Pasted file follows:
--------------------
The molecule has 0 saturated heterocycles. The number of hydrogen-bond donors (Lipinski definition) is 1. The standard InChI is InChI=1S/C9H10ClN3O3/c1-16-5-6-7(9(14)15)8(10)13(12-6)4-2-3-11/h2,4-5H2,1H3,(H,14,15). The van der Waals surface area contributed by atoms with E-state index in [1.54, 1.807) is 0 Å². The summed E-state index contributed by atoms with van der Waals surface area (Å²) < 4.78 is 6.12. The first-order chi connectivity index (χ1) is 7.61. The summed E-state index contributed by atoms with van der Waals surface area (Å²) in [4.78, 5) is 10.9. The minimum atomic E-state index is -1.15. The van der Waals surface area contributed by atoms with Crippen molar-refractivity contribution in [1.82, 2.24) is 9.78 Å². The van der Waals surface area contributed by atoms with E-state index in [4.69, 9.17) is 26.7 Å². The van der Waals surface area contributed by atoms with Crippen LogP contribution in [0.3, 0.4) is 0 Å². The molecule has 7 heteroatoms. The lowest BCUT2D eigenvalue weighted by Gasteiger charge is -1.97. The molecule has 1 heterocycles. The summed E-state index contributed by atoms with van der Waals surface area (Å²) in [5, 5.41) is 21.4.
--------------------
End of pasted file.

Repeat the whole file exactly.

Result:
The molecule has 0 saturated heterocycles. The number of hydrogen-bond donors (Lipinski definition) is 1. The standard InChI is InChI=1S/C9H10ClN3O3/c1-16-5-6-7(9(14)15)8(10)13(12-6)4-2-3-11/h2,4-5H2,1H3,(H,14,15). The van der Waals surface area contributed by atoms with E-state index in [1.54, 1.807) is 0 Å². The summed E-state index contributed by atoms with van der Waals surface area (Å²) < 4.78 is 6.12. The first-order chi connectivity index (χ1) is 7.61. The summed E-state index contributed by atoms with van der Waals surface area (Å²) in [4.78, 5) is 10.9. The minimum atomic E-state index is -1.15. The van der Waals surface area contributed by atoms with Crippen molar-refractivity contribution in [1.82, 2.24) is 9.78 Å². The van der Waals surface area contributed by atoms with E-state index in [4.69, 9.17) is 26.7 Å². The van der Waals surface area contributed by atoms with Crippen LogP contribution in [0.3, 0.4) is 0 Å². The molecule has 7 heteroatoms. The lowest BCUT2D eigenvalue weighted by Gasteiger charge is -1.97. The molecule has 1 heterocycles. The summed E-state index contributed by atoms with van der Waals surface area (Å²) in [5, 5.41) is 21.4.